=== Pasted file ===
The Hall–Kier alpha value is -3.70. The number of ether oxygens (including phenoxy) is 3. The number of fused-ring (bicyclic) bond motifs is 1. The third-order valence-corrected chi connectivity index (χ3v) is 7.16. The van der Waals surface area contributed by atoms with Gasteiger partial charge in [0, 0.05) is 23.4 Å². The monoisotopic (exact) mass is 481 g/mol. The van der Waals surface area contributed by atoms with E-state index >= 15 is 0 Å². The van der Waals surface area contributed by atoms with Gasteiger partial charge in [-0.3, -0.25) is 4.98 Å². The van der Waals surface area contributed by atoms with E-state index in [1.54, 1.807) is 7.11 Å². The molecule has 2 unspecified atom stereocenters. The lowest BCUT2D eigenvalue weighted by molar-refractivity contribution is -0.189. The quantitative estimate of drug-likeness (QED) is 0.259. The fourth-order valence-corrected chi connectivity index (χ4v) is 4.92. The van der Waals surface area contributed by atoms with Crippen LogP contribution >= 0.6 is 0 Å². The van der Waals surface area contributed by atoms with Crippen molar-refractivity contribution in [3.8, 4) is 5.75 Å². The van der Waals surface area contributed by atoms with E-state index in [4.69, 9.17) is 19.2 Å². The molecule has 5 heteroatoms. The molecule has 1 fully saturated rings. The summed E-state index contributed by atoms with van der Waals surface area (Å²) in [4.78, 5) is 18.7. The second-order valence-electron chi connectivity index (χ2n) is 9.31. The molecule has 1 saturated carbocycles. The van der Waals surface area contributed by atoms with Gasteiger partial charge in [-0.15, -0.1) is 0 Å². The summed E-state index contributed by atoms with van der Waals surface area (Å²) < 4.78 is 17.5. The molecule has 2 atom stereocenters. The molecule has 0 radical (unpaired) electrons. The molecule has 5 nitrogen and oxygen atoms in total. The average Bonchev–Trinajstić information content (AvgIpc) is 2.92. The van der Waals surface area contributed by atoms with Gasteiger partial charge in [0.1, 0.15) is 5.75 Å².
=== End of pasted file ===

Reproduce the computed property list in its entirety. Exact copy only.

The Hall–Kier alpha value is -3.70. The number of ether oxygens (including phenoxy) is 3. The number of fused-ring (bicyclic) bond motifs is 1. The third-order valence-corrected chi connectivity index (χ3v) is 7.16. The van der Waals surface area contributed by atoms with Gasteiger partial charge in [0, 0.05) is 23.4 Å². The monoisotopic (exact) mass is 481 g/mol. The van der Waals surface area contributed by atoms with E-state index >= 15 is 0 Å². The van der Waals surface area contributed by atoms with Gasteiger partial charge in [-0.3, -0.25) is 4.98 Å². The van der Waals surface area contributed by atoms with E-state index in [1.54, 1.807) is 7.11 Å². The molecule has 2 unspecified atom stereocenters. The lowest BCUT2D eigenvalue weighted by molar-refractivity contribution is -0.189. The quantitative estimate of drug-likeness (QED) is 0.259. The fourth-order valence-corrected chi connectivity index (χ4v) is 4.92. The van der Waals surface area contributed by atoms with Crippen LogP contribution >= 0.6 is 0 Å². The van der Waals surface area contributed by atoms with Crippen molar-refractivity contribution in [3.8, 4) is 5.75 Å². The van der Waals surface area contributed by atoms with E-state index in [4.69, 9.17) is 19.2 Å². The molecule has 5 heteroatoms. The molecule has 1 fully saturated rings. The summed E-state index contributed by atoms with van der Waals surface area (Å²) in [4.78, 5) is 18.7. The second-order valence-electron chi connectivity index (χ2n) is 9.31. The molecule has 1 saturated carbocycles. The van der Waals surface area contributed by atoms with Gasteiger partial charge in [-0.15, -0.1) is 0 Å². The summed E-state index contributed by atoms with van der Waals surface area (Å²) < 4.78 is 17.5. The molecule has 2 atom stereocenters. The molecule has 0 radical (unpaired) electrons. The molecule has 5 nitrogen and oxygen atoms in total. The average Bonchev–Trinajstić information content (AvgIpc) is 2.92. The van der Waals surface area contributed by atoms with Gasteiger partial charge in [0.1, 0.15) is 5.75 Å².